Source: Green Digital Finance Alliance
Today, the Green Digital Finance Alliance and the Swiss Green Fintech Network, with support from the Swiss State Secretariat for International Finance (SIF), launch the final version of the world’s first green fintech classification.
After having collected industry feedback on the first version of the report, formerly entitled ‘A Green Fintech Taxonomy and Data Landscaping’, the final version has been re-named to ‘Green Fintech Classification’. The role of the Green Fintech Classification is to be a tool to further mature and stimulate the green fintech market via enabling a harmonised approach for policy makers, investors, and market actors to analyse and segment green fintech markets. It shall also further mature the understanding of green fintech markets and thereby stimulate more innovation and adoption.
The time is right for the introduction of a green fintech classification, given how much the past year’s fintech market evolution has been marked by a new wave of fintech solutions with a green intent. During the first years of the fintech market, various classifications emerged using categories such as digital lending, digital payment solutions, and digital wealth management. These categories largely mirrored the established financial products segment, just recast in digital forms. Thereafter came the second wave of fintech market development defined by using new data sets and underlying infrastructure to innovate entirely new digital financial products and services, for instance building on programmable assets such as utility tokens or on security token offerings.
Now, the landscape has further evolved to encompass new types of commercial applications which collectively can be thought of as a third wave of fintech market development. This third wave is defined by fintech solutions designed to better align the financial system and the behaviours of its protagonists with green objectives. Those solutions either unlock new and more advanced green finance or align better existing financial and capital flows with green objectives. Given this latest wave in fintech’s market evolution, an updated taxonomy is in order. This report constitutes a clear classification of green fintechs that will continue to evolve over time.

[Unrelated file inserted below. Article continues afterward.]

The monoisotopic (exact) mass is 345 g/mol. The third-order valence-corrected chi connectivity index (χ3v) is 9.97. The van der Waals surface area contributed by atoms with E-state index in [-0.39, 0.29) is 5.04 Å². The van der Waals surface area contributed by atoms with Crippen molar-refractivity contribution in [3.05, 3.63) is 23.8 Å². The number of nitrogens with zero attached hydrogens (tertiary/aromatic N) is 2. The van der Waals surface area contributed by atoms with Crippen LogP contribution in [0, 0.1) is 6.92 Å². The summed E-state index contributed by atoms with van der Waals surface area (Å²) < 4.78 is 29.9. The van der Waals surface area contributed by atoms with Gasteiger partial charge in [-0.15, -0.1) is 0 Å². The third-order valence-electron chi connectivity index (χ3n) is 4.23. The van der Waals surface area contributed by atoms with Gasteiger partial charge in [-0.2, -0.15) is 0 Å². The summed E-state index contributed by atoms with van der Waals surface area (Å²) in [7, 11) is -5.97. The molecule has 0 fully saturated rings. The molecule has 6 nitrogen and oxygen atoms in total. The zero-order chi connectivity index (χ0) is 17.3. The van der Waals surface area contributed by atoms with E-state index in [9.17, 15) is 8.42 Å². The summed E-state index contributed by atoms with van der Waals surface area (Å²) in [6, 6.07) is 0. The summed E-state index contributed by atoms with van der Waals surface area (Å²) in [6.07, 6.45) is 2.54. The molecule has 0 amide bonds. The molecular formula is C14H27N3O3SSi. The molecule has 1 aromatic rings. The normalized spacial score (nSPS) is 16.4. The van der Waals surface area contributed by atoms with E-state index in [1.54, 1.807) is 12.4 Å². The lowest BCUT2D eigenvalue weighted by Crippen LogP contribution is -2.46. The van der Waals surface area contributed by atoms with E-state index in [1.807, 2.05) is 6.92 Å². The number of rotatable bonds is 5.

This publication first establishes the following seven green fintech categories:
• Green digital payment and account solutions
• Green digital investment solutions
• Digital ESG-data and -analytics solutions
• Green digital crowdfunding and syndication platforms
• Green digital risk analysis and insure-tech solutions
• Green digital deposit and lending solutions
• Green digital asset solutions
• Green regtech solutions
The report also maps main databases leveraged by each category of green fintech. The database mapping offers an overview of datasets that, if made accessible, could drive a greater supply of green fintech innovation. Open-source datasets that have already enabled many green fintech innovations include open-source earth observation data from the Copernicus and NOAA databases, carbon inventories and carbon accounting databases, voluntary carbon credit registries and open banking data infrastructure. In addition, green fintechs strongly leverage proprietary company databases managed by ESG data vendors, often in combination with web-scraping. IoT-generated, dynamic asset level data is one of the least leveraged dataset categories. However, structuring IoT and data in infrastructures such as national or regional data hubs holds the potential to accelerate green fintech innovations across the Green Fintech Classification’s categories.